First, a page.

Highlights from HHS’ Cybersecurity Newsletter and What it Means for Your Healthcare Org

Posted on in Cybersecurity

Did you know that the U.S. Department of Health & Human Services publishes regular cybersecurity newsletters for the healthcare industry? If you’re new or missed the last quarter’s newsletters, we are here to get you caught up on the latest security precautions and threats to your healthcare organization.

Key Takeaways:

Software Vulnerabilities and Patching

Software runs computers and all electronic devices, including medical ones that your organization relies on every day. Unfortunately, mistakes in the software happen throughout its life. This can pose a security threat, also known a bug, which hackers recognize as an easy target. It gives them easier access into protected health information if the vulnerability is not remedied by patching. This serves as a great reminder to do your due diligence by making sure the appropriate patching is completed on a continual basis.

Disposing of Electronic Devices and Media

The life of security devices is short, so you are likely replacing them every three to five years. It is essential that organizations understand the threat that is posed if electronics and media are not disposed of properly. Spending time and money to take the necessary measures will save organizations hundreds of thousands of dollars in the long run, should cybercriminals get their hands on PHI (Protected Health Information). It is something that may make your business unrecoverable. Do you have a robust disposal plan in place?

Securing Electronic Media and Devices

With the increasing mobility of technological devices, maintaining security of sensitive information can be challenging. Laptops, hard drives, memory cards and tablets are likely pivotal for your organization’s development. It is important to revisit your security procedures in relation to electronic media and devices. If physical access to any of these devices is not restricted, it is time to reevaluate how you protect patients.

Your Next Steps:

Software Vulnerabilities and Patching

Now that you know how important patching the bugs in your software is, you may be wondering how to ensure you are doing it correctly. After you have had a risk analysis performed on your software, it is important to have an expert in patching handle your software. The reasons for this are twofold.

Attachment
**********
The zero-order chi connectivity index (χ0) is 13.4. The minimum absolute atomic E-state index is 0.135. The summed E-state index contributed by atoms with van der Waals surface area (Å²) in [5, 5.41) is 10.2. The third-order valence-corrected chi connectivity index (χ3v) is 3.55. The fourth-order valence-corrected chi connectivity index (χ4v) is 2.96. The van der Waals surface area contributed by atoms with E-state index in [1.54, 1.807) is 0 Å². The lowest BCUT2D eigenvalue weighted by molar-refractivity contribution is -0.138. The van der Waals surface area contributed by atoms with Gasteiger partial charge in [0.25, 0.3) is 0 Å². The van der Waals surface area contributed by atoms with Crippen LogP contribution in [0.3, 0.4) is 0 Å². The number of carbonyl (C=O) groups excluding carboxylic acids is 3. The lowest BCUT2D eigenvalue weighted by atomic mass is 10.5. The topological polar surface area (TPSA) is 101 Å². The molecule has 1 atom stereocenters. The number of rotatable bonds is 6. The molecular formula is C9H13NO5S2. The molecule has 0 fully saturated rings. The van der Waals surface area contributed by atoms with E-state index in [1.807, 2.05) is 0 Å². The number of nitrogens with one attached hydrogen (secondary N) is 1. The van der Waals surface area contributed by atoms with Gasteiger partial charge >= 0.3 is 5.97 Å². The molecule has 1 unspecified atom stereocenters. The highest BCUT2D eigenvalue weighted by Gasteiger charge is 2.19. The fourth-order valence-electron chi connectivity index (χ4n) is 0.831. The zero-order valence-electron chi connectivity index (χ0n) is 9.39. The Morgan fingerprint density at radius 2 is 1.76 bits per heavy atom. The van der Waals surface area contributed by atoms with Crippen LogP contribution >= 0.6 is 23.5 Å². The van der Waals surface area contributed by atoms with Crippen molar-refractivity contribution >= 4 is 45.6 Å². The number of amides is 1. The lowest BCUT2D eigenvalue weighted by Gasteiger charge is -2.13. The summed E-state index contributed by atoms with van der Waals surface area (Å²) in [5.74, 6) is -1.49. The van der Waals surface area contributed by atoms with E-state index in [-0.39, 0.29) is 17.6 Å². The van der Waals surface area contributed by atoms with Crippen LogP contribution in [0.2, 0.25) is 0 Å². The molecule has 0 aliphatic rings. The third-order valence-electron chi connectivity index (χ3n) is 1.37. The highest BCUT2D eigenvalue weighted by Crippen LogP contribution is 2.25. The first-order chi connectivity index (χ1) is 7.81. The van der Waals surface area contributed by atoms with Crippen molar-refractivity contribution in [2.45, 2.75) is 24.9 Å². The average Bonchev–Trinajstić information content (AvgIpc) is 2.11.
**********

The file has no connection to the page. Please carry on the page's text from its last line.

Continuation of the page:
First, you want to make sure they are patching every threat to security. Second, they must be able to fix data instabilities as a result of patching. Changing the code of your software may cause it to run slower than it had previously. An expert in the field will be able to minimize unwanted consequences after they run through the proper series of patching steps. (Evaluation, Approval, Deployment, Verification and Testing).

Disposing of Electronic Devices and Media

It is time to make or renew your procedure for replacing devices. Each device needs to be completely cleaned before disposal, which means removing any and all information before recycling or disposing of the item. To double check it has been done correctly, have a security professional do a clean sweep. Be sure to keep a record of all devices that have been eliminated and the dates they were removed.

Securing Electronic Media and Devices

The size of your organization impacts your storage procedures. If you do not have many devices, you may be able to physically safeguard media. However, an added layer of security for small and large organizations is to invest in management software that tracks all devices and their security measures in place. If you have a risk analysis performed, you will learn the best way to do so for your unique organization and budget. The management software is able to identify security breaches and assist you in managing any breach before it becomes a widespread threat to all devices.

We are happy to expand and answer any questions you may have related to these top topics in security right now. Reach out to learn more about a risk analysis for your healthcare organization.